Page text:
20 | DECEMBER 2016

Once through the canal we were off to Rhodes, Greece and

the final 21 days of our cruise. The Dodecanese, in the southeastern Aegean Sea, are a group of islands that are known for their medieval castles, Byzantine churches, and ancient archaeological sites. The city of Rhodes is on the largest of the islands; it circles a magnificent harbor and represents one of the old walled cities of Europe. It was at the entrance to the harbor that the colossi of Rhodes was said to have stood. Dee and our friend Linda took off shopping while Linda’s husband, Al and I settled in a wonderful Greek Restaurant and sampled some local beer. That evening we left port for Chanai, the second largest city on the island of Crete and the home of the beautiful and picturesque Venetian Harbor. Because of the ship’s draft we anchored just outside the port and went into port using the ship small boats.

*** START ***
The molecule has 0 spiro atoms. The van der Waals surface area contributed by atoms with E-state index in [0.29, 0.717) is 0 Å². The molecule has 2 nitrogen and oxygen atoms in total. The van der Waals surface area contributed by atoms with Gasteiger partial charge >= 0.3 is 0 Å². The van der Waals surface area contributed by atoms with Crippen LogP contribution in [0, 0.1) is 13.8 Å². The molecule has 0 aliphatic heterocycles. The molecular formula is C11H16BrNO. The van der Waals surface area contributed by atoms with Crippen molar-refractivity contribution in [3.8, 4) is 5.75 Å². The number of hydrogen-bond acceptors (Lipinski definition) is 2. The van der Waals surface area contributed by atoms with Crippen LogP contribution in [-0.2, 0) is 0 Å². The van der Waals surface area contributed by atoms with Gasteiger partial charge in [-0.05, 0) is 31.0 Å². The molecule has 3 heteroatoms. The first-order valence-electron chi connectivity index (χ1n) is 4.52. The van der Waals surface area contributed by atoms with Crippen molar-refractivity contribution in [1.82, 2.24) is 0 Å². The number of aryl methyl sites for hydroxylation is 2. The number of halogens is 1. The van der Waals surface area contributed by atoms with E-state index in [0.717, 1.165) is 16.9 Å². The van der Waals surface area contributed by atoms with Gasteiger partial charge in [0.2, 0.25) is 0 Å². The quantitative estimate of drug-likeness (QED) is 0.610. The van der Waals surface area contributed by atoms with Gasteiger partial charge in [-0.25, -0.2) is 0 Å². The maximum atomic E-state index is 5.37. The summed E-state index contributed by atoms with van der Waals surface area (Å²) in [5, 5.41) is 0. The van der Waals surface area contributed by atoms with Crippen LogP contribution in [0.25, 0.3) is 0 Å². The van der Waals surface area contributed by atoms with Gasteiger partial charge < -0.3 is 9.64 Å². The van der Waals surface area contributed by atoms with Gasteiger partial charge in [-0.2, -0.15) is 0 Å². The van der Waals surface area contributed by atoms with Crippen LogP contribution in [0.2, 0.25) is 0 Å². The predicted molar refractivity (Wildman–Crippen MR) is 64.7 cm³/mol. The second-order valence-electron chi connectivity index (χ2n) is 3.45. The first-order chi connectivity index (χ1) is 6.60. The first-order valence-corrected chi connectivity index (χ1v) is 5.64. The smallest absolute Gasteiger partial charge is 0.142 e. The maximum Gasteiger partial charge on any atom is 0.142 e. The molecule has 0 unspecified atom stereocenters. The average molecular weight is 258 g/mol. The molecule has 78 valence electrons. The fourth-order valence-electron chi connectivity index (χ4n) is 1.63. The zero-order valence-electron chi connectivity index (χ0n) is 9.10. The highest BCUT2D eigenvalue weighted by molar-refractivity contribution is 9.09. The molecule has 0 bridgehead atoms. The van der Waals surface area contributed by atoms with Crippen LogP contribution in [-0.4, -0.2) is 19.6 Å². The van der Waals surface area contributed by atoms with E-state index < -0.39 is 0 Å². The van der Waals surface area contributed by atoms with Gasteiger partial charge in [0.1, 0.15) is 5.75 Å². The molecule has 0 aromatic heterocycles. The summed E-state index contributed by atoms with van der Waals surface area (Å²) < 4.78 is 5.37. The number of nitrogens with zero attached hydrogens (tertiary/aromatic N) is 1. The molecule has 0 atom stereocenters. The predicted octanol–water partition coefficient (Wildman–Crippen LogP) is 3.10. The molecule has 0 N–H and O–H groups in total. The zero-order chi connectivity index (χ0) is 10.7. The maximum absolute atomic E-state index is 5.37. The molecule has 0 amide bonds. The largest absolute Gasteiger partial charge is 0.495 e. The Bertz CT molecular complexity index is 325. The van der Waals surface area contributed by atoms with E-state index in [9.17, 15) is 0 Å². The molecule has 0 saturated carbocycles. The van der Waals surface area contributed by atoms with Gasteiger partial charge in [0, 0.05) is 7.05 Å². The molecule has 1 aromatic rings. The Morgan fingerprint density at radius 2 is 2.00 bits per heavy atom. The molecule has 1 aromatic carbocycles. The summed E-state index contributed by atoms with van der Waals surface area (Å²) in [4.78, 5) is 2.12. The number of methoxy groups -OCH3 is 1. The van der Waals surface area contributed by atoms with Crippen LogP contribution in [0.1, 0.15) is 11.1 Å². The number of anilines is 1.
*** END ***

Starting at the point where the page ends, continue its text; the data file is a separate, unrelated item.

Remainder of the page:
After walking though the old city and seeing the many sights, the girls took off for the shops and Al and I continued our academic research of Greece beers.

Bari, Italy was the next stop on our way home. By this time, our old bones were starting to talk to us so we decided to forgo the trip to another cathedral. Since it was Sunday, we decided to find a street café and have a cup of coffee, a croissant, and watch the Sunday locals. There is nothing like sitting in an Italian cafe on a beautiful Sunday morning people watching. We spent two hours watching the Sunday Italian families coming and going from church with a magnificent harbor in the background. This self-directed tour was one of our favorite activities.

Our next stop was another “must see” site on the cruise—Venice.


about a $4 to $5 monthly increase on average – the 2017 Part B monthly premium for about 70 percent of Medicare recipients will increase only about $4 to $5.